PULMONARY FUNCTION AND PATHOLOGY IN CATS EXPOSED 28 DAYS TO DIESEL EXHAUST

Young adult male cats were exposed 28 days, 20 hours per day, to a 1:14 dilution of diesel exhaust emissions. Following termination of exposure, the following pulmonary function measurements were carried out: lung volumes, maximum expiratory flow rates (MEF), MEF at 50%, 25% and 10% of vital capacity (VC): forced expiratory volume (FEV) after 0.2, 0.3 and 0.4 seconds, dynamic compliance, resistance and helium washout at 25, 50, 75 and 100 breaths per minute. The only significant functional change was a decrease in MEF at 10% of VC (P= .02). The lungs of the exposed cats appeared charcoal grey with frequent focal black spots visible for the pleural surface. Pathologic changes in the exposed cats included a predominantly peribronchiolar localization of black-pigmented macrophages within the alveoli producing a focal pneumonitis or alveolitis. In general, evidence of serious lung damage was not observed following the 28-day exposure period.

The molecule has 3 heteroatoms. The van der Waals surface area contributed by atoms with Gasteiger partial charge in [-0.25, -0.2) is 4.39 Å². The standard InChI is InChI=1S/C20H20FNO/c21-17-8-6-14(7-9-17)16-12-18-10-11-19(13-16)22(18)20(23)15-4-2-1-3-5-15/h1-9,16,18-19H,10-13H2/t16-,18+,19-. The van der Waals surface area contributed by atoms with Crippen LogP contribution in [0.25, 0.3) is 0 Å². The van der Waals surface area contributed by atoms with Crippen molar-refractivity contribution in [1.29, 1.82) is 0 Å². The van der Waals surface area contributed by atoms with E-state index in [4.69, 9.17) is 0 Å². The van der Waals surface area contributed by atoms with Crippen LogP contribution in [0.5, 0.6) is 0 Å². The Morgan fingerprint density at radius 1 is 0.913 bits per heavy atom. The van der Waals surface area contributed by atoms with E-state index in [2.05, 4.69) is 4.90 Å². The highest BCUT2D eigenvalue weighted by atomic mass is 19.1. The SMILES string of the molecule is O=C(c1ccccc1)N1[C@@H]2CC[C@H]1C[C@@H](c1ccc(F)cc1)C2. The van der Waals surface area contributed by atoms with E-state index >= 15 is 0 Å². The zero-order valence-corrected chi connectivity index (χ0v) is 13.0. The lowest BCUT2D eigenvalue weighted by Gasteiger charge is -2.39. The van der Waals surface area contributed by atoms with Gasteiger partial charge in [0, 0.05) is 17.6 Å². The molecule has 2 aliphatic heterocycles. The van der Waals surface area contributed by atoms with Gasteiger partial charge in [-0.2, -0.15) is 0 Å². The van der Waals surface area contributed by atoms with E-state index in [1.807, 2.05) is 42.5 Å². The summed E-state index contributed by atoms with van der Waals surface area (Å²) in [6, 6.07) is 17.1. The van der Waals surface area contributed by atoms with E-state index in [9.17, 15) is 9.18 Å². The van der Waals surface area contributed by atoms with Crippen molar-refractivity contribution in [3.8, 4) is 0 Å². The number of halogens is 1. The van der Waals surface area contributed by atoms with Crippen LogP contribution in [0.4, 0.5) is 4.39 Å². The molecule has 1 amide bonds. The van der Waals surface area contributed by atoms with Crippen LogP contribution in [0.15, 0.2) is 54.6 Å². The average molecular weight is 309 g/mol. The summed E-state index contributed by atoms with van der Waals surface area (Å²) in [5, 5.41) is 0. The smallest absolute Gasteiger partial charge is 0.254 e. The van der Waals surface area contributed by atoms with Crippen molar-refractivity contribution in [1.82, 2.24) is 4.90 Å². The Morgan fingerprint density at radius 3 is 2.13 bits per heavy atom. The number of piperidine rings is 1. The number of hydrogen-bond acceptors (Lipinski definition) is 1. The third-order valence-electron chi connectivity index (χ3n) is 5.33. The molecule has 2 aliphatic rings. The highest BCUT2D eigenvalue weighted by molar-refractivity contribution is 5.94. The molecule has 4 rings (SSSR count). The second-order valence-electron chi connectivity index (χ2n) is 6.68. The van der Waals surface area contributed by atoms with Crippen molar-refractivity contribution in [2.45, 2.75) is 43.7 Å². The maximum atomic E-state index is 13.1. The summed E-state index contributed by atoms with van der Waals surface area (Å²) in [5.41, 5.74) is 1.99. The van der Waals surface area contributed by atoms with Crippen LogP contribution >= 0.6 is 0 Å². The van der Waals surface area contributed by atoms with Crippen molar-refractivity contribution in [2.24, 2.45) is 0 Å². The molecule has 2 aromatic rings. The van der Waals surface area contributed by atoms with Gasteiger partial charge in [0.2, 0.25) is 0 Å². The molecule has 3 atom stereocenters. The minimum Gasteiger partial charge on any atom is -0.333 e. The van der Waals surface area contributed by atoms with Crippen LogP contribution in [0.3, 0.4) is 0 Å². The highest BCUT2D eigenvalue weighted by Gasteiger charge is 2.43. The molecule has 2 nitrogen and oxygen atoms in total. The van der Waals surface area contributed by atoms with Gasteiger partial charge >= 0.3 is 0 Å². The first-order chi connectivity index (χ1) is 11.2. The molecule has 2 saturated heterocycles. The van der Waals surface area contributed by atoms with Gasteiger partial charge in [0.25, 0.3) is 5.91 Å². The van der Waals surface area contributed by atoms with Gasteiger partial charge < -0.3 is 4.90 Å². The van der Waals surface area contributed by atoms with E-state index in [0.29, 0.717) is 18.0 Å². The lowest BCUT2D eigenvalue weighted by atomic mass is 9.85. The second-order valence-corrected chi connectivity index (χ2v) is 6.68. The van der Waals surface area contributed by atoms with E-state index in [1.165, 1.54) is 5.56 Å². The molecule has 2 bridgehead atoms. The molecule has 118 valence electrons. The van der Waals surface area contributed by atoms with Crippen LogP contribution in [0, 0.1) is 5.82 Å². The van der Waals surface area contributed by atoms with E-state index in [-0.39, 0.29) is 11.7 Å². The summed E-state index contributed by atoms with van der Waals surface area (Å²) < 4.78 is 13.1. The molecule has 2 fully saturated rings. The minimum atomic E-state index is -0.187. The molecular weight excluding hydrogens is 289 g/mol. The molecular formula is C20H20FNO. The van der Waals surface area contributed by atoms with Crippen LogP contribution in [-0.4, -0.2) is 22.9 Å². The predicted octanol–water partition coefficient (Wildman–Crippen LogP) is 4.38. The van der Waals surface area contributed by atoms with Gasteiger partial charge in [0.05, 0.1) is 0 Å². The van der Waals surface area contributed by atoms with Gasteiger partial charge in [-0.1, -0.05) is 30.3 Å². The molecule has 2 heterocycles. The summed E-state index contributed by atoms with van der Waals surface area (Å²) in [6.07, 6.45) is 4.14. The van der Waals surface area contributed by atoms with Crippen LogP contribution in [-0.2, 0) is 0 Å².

• Corporate Authors:

    Environmental Protection Agency

    Health Effects Research Laboratory
    Research Triangle Pk, NC  United States  27711
  • Authors:
    • Pepelko, W E
    • Mattox, J K
    • Yang, Y Y
    • Moore, W J
  • Publication Date: 1980-11-10

Media Info

  • Pagination: 11 p.

Subject/Index Terms

Filing Info

  • Accession Number: 00343357
  • Record Type: Publication
  • Source Agency: National Technical Information Service
  • Report/Paper Numbers: EPA-600/J-80-180
  • Files: TRIS
  • Created Date: Oct 28 1982 12:00AM